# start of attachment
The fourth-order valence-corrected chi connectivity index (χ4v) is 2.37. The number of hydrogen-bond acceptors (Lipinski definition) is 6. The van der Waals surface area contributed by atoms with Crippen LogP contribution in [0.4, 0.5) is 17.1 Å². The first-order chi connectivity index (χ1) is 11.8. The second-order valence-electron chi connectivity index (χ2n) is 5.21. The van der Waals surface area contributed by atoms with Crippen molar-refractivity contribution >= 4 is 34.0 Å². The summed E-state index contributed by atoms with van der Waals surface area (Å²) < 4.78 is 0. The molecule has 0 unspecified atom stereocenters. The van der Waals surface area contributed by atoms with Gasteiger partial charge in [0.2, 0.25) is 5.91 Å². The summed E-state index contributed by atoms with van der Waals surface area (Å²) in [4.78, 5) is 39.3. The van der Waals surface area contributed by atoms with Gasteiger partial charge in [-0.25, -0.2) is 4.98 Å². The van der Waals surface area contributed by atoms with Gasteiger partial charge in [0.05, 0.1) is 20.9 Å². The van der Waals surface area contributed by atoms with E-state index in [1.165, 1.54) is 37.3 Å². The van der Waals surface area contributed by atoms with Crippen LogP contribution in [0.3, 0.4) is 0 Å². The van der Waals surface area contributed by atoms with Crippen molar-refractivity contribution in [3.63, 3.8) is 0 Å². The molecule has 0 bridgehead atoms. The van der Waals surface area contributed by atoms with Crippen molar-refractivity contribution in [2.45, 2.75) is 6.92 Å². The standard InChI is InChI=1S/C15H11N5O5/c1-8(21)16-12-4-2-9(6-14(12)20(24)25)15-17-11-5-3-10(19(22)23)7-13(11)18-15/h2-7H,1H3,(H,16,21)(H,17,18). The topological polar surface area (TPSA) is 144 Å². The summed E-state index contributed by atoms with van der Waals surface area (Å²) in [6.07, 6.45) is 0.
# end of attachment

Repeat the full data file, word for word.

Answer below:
The fourth-order valence-corrected chi connectivity index (χ4v) is 2.37. The number of hydrogen-bond acceptors (Lipinski definition) is 6. The van der Waals surface area contributed by atoms with Crippen LogP contribution in [0.4, 0.5) is 17.1 Å². The first-order chi connectivity index (χ1) is 11.8. The second-order valence-electron chi connectivity index (χ2n) is 5.21. The van der Waals surface area contributed by atoms with Crippen molar-refractivity contribution >= 4 is 34.0 Å². The summed E-state index contributed by atoms with van der Waals surface area (Å²) < 4.78 is 0. The molecule has 0 unspecified atom stereocenters. The van der Waals surface area contributed by atoms with Gasteiger partial charge in [0.2, 0.25) is 5.91 Å². The summed E-state index contributed by atoms with van der Waals surface area (Å²) in [4.78, 5) is 39.3. The van der Waals surface area contributed by atoms with Gasteiger partial charge in [-0.25, -0.2) is 4.98 Å². The van der Waals surface area contributed by atoms with Gasteiger partial charge in [0.05, 0.1) is 20.9 Å². The van der Waals surface area contributed by atoms with E-state index in [1.165, 1.54) is 37.3 Å². The van der Waals surface area contributed by atoms with Crippen LogP contribution in [0.3, 0.4) is 0 Å². The van der Waals surface area contributed by atoms with Crippen molar-refractivity contribution in [3.63, 3.8) is 0 Å². The molecule has 0 bridgehead atoms. The van der Waals surface area contributed by atoms with Crippen molar-refractivity contribution in [2.45, 2.75) is 6.92 Å². The standard InChI is InChI=1S/C15H11N5O5/c1-8(21)16-12-4-2-9(6-14(12)20(24)25)15-17-11-5-3-10(19(22)23)7-13(11)18-15/h2-7H,1H3,(H,16,21)(H,17,18). The topological polar surface area (TPSA) is 144 Å². The summed E-state index contributed by atoms with van der Waals surface area (Å²) in [6.07, 6.45) is 0.